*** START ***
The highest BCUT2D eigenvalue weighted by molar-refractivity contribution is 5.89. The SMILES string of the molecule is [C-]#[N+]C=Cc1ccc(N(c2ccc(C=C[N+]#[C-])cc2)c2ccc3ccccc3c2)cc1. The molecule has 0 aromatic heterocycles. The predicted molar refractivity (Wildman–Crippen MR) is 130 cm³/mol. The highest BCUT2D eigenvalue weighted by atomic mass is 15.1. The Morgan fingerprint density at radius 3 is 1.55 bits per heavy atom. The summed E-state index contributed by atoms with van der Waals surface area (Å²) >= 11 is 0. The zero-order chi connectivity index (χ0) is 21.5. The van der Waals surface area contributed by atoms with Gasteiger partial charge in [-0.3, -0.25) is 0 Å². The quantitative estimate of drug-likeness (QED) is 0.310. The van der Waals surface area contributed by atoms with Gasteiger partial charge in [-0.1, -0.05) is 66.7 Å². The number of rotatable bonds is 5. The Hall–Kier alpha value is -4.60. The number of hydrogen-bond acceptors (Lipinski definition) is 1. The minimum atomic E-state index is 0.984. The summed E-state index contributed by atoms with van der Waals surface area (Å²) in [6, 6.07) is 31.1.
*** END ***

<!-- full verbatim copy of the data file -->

The highest BCUT2D eigenvalue weighted by molar-refractivity contribution is 5.89. The SMILES string of the molecule is [C-]#[N+]C=Cc1ccc(N(c2ccc(C=C[N+]#[C-])cc2)c2ccc3ccccc3c2)cc1. The molecule has 0 aromatic heterocycles. The predicted molar refractivity (Wildman–Crippen MR) is 130 cm³/mol. The highest BCUT2D eigenvalue weighted by atomic mass is 15.1. The Morgan fingerprint density at radius 3 is 1.55 bits per heavy atom. The summed E-state index contributed by atoms with van der Waals surface area (Å²) >= 11 is 0. The zero-order chi connectivity index (χ0) is 21.5. The van der Waals surface area contributed by atoms with Gasteiger partial charge in [-0.3, -0.25) is 0 Å². The quantitative estimate of drug-likeness (QED) is 0.310. The van der Waals surface area contributed by atoms with Gasteiger partial charge in [-0.1, -0.05) is 66.7 Å². The number of rotatable bonds is 5. The Hall–Kier alpha value is -4.60. The number of hydrogen-bond acceptors (Lipinski definition) is 1. The minimum atomic E-state index is 0.984. The summed E-state index contributed by atoms with van der Waals surface area (Å²) in [6, 6.07) is 31.1.